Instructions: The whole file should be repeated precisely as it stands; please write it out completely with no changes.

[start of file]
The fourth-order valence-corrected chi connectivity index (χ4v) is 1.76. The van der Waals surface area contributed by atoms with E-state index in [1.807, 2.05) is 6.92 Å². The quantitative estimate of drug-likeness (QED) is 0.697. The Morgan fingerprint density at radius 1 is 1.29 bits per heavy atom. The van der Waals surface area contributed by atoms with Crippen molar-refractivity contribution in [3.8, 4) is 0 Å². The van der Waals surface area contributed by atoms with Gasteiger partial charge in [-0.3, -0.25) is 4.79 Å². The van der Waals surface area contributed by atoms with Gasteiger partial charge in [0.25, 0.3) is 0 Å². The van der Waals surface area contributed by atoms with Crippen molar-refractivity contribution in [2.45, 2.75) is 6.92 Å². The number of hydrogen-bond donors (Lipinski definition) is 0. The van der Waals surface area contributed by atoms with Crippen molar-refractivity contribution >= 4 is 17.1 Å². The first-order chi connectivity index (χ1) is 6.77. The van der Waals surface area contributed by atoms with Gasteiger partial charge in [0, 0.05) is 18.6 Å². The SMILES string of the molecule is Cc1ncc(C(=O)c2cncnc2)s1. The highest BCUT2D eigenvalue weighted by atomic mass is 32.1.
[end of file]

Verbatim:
The fourth-order valence-corrected chi connectivity index (χ4v) is 1.76. The van der Waals surface area contributed by atoms with E-state index in [1.807, 2.05) is 6.92 Å². The quantitative estimate of drug-likeness (QED) is 0.697. The Morgan fingerprint density at radius 1 is 1.29 bits per heavy atom. The van der Waals surface area contributed by atoms with Crippen molar-refractivity contribution in [3.8, 4) is 0 Å². The van der Waals surface area contributed by atoms with Gasteiger partial charge in [-0.3, -0.25) is 4.79 Å². The van der Waals surface area contributed by atoms with Gasteiger partial charge in [0.25, 0.3) is 0 Å². The van der Waals surface area contributed by atoms with Crippen molar-refractivity contribution in [2.45, 2.75) is 6.92 Å². The number of hydrogen-bond donors (Lipinski definition) is 0. The van der Waals surface area contributed by atoms with Crippen molar-refractivity contribution >= 4 is 17.1 Å². The first-order chi connectivity index (χ1) is 6.77. The van der Waals surface area contributed by atoms with Gasteiger partial charge in [0, 0.05) is 18.6 Å². The SMILES string of the molecule is Cc1ncc(C(=O)c2cncnc2)s1. The highest BCUT2D eigenvalue weighted by atomic mass is 32.1.